The State Organization Index provides an alphabetical listing of government organizations, including commissions, departments, and bureaus.
Top-requested sites to log in to services provided by the state
Boats are like cars—using and maintaining them can have an impact on the environment. Fuel spills, oil leaks, detergents, and boat sewage discharges all can pollute the water. Boating in sensitive and shallow areas can also harm delicate habitats if not done with care. With minimal effort and expense you can help keep our coastal waters clean and healthy—a key ingredient for great boating. Many websites provide useful tips for minimizing boating impacts, including Clean Boating in the Commonwealth, an article on page 52 of the Massachusetts Office of Coastal Zone Management (CZM) 2007 Coastlines (PDF, 38 MB) magazine. The following information gives specific steps for handling fuel and oil, sewage and graywater, boat cleaning and maintenance, boating in sensitive areas, marine debris, and invasive species, along with links to additional information.
While large spills of oil and gasoline are rare, the small drips from regular boating activities can add up. This oil and gasoline degrades marine water quality and is toxic to humans and marine life. These simple steps can help you keep oil and fuel out of the water.
Boat sewage can contain bacteria and viruses, nutrients, and chemicals—and graywater left over from dishwashing and showering can contain soaps, detergents, and other materials—all of which can be harmful to water quality and public health. These simple practices can help manage sewage and graywater.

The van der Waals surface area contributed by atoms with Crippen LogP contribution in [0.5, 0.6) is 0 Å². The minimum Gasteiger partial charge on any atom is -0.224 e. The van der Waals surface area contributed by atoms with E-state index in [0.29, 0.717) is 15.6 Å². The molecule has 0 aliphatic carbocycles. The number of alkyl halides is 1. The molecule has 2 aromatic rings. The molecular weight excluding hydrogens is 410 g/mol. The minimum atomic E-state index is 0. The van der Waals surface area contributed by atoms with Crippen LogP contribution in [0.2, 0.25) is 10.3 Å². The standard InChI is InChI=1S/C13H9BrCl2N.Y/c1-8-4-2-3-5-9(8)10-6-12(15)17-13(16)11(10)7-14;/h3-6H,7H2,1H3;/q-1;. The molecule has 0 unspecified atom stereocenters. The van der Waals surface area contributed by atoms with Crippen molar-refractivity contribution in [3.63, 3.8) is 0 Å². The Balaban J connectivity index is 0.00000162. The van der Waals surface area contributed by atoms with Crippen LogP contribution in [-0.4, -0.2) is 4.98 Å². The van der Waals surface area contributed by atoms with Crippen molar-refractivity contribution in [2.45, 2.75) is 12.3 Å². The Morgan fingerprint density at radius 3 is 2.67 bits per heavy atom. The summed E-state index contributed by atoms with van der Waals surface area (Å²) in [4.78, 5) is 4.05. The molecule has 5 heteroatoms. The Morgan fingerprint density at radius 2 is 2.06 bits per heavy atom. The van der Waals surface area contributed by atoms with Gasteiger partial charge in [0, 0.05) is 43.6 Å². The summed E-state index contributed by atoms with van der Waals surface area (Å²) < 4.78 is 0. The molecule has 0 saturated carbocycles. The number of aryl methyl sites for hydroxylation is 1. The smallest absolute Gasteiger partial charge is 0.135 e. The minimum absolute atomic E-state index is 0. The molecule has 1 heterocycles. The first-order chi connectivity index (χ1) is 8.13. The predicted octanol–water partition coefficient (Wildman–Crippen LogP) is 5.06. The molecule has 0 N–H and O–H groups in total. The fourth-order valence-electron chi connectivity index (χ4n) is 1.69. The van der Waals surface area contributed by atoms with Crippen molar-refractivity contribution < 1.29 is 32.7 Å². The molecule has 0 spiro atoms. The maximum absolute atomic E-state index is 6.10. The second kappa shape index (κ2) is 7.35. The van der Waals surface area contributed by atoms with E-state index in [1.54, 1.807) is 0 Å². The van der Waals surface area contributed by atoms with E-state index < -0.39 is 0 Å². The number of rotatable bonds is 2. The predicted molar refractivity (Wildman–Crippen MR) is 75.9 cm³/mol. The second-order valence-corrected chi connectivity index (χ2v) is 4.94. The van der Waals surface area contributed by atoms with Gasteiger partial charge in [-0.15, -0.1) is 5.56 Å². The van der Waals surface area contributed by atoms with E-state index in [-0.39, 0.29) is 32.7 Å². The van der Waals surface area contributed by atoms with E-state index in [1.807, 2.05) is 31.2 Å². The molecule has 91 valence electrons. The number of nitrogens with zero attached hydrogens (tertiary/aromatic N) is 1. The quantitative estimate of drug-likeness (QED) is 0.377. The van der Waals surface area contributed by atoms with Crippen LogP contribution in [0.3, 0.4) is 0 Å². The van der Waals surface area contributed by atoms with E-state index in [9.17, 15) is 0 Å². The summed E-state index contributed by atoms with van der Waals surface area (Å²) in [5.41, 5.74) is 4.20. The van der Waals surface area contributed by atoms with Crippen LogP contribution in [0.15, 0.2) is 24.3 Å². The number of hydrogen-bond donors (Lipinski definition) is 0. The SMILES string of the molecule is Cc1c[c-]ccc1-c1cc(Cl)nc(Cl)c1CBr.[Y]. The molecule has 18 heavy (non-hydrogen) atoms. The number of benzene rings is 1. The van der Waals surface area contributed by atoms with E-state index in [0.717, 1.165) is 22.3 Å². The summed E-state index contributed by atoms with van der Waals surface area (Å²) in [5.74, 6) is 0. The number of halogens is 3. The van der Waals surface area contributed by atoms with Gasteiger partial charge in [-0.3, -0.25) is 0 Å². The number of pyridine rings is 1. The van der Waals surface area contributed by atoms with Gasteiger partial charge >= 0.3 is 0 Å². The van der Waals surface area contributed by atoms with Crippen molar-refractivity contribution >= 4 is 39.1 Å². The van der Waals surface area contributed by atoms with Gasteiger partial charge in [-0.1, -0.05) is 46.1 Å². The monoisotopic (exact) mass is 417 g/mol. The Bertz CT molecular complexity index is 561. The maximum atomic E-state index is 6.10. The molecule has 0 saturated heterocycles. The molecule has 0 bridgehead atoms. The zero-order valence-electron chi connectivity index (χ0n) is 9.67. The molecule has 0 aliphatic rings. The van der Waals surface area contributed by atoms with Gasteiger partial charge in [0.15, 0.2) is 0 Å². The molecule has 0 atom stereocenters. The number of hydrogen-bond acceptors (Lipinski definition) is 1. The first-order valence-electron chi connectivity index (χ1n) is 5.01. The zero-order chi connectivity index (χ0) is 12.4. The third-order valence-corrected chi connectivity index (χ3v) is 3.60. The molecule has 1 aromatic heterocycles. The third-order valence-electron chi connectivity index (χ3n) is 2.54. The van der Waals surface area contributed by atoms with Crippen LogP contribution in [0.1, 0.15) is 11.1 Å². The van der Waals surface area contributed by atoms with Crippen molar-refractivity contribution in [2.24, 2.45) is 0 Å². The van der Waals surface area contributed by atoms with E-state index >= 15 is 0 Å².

One of the best ways to keep pollutants out of the water is to save maintenance projects for the boatyard, where it is much easier to collect waste. If work must be done in the water, do all you can to contain and catch drips and debris for proper disposal.
Boats allow us to explore places not accessible on foot, such as salt marshes and shallow flats, but improper boating practices can cause environmental harm. Boating in shallow waters can do severe damage to eelgrass beds, which are the nursing grounds for many important fish species. Salt marshes, which provide flood control and critical habitat for fish, migratory birds, and other wildlife, are also susceptible to vessel traffic. These low-energy environments are particularly susceptible to erosion from waves created by boat wakes. Chapter 4 of the Massachusetts Clean Marina Guide (PDF, 216 KB) gives specifics on how to minimize your impacts to sensitive coastal areas. In particular, please remember to:
Trash and discarded materials, known as marine debris, can have a large impact on boating and marine life. Plastic bags can clog engine intakes, causing overheating and expensive repairs. Fishing line can get wrapped around a propeller, disabling the boat. Marine life can mistake debris for food, and fishing line, six pack holders, and other garbage can entangle animals. Use the following tips to help reduce marine debris:
Invasive species are plants (such as Codium [PDF, 306 KB] seaweed) and animals (such as the European green crab [PDF, 354 KB]) that have become established in a new location and can harm the ecosystem or economy of the invaded area. Boating can be a source of these introductions when organisms become attached to the hull, entangled in motors, are drawn into the bilge water, or otherwise "hitchhike" on a vessel from one water body to another. Bait is another potential source of introductions. To help stop the spread of invasive species while boating:
Here are a few additional resources to explore.